Atunlo enters bankruptcy proceedings, WOFCO nearing completion of Fandicosta acquisition

WOFCO's booth at the 2024 Seafood Expo Global.
WOFCO's booth at the 2024 Seafood Expo Global | Photo courtesy of WOFCO
4 Min

Vigo, Spain-based tuna specialist Atunlo has entered bankruptcy proceedings after it was unable to restructure its debt following its pre-bankruptcy filing in November 2023.

While its deadline for raising funds via its pre-bankruptcy filing isn’t until 20 May, the company opted to file for bankruptcy amid tensions between its ownership groups – Internacional de Pesca y Derivados (Inpesca) and Comercial Pernas (Coper), which each own 40 percent of the firm, and Marpesca, which owns the remaining 20 percent.

According to La Voz de Galicia, Atunlo is straddled with more than EUR 160 million (USD 173 million) in debt, and infighting has occurred between Inpesca, Coper, and Marpesca. Atunlo is operating under a restructuring plan introduced on 29 April and has reduced, but not ceased, activity as it has faced a reduction in raw material supply from Inpesca, according to Europa Press. The company has closed its Santoña and O Grove facilities but is still operating its Cambados facility.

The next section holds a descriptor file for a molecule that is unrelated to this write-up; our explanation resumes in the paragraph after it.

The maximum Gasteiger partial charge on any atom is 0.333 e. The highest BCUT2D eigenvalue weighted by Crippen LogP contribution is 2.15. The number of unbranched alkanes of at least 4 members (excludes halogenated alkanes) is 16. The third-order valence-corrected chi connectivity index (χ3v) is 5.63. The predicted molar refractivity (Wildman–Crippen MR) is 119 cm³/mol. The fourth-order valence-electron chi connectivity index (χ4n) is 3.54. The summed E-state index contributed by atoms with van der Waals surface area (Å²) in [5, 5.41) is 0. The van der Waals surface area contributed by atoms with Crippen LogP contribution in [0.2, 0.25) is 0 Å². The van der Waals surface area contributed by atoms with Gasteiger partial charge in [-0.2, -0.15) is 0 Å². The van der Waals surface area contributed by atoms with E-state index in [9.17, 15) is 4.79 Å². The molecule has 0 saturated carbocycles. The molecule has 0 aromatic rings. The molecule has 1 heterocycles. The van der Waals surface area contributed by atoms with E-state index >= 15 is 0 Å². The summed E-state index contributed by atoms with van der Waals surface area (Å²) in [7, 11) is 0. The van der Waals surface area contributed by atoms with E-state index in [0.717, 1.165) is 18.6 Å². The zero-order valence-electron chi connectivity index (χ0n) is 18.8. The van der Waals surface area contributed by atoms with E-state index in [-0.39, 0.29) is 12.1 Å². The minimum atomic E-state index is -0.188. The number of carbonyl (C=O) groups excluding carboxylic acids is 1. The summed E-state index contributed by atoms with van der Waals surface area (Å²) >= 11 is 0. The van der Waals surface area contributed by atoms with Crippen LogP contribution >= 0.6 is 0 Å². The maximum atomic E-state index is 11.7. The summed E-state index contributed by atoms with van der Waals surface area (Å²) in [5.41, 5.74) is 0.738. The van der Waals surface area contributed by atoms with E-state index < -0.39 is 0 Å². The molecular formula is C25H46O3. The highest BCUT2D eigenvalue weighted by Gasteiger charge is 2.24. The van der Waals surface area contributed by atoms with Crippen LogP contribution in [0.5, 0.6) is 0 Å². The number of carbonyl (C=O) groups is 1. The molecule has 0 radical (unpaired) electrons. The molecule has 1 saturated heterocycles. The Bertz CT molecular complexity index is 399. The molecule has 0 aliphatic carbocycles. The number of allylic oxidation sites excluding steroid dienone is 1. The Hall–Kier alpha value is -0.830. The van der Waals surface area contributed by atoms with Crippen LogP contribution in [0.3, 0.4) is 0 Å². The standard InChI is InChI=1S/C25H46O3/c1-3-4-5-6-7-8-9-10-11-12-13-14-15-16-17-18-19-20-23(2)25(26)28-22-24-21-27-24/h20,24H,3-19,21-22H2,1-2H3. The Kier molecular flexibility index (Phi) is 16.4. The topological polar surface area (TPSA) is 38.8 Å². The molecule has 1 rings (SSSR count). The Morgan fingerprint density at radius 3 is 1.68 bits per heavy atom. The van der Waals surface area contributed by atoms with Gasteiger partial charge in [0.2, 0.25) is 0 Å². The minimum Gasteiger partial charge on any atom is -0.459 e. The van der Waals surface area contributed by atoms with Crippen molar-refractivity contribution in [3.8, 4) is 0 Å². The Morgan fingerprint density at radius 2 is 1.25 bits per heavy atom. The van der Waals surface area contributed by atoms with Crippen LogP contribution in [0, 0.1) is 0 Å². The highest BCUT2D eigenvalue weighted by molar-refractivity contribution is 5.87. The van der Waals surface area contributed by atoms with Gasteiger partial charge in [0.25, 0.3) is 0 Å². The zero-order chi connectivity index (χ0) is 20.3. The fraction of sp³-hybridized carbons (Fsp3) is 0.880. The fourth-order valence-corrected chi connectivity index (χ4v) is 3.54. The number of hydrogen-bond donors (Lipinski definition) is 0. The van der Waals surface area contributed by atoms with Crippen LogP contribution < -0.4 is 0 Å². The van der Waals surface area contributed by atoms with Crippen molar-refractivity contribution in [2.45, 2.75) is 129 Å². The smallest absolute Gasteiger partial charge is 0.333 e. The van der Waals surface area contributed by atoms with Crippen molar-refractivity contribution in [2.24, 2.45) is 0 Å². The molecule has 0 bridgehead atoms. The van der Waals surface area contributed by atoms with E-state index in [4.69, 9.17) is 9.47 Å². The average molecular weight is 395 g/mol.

Similarly to Atunlo, Domaio, Pontevedra, Spain-based seafood firm Fandicosta made a pre-bankruptcy filing in October 2023 as the company copes with higher interest rates, a sour European economy, and rising costs. Worldwide Fishing Company (WOFCO) has offered EUR 20 million (USD 21.6 million) for Fandicosta, as well as the assumption of some of its debt, though the sale process is not finalized and nearly fell through in January. According to Atlantico, the banks that currently own the company have agreed to take a loss on the sale.

Fandicosta’s assets include a processing facility in Moaña and two in Vigo, and WOFCO has pledged to retain 75 percent of Fandicosta’s workforce. The sale process is close to finalized, Faro de Vigo reported on 10 May.

A Coruña, Spain-headquartered Actemsa also filed a pre-bankruptcy notice in October 2023. The tuna firm owes EUR 114 million (USD 120.5 million) to creditors, including EUR 44.1 million (USD 46.6 million) in short-term obligations. It is in the midst of a EUR 10 million (USD 10.5 million) investment program that includes an update of its freezing and bagging operations. The company faced a deadline of submitting a restructuring plan by 9 April, according to Faro de Vigo.

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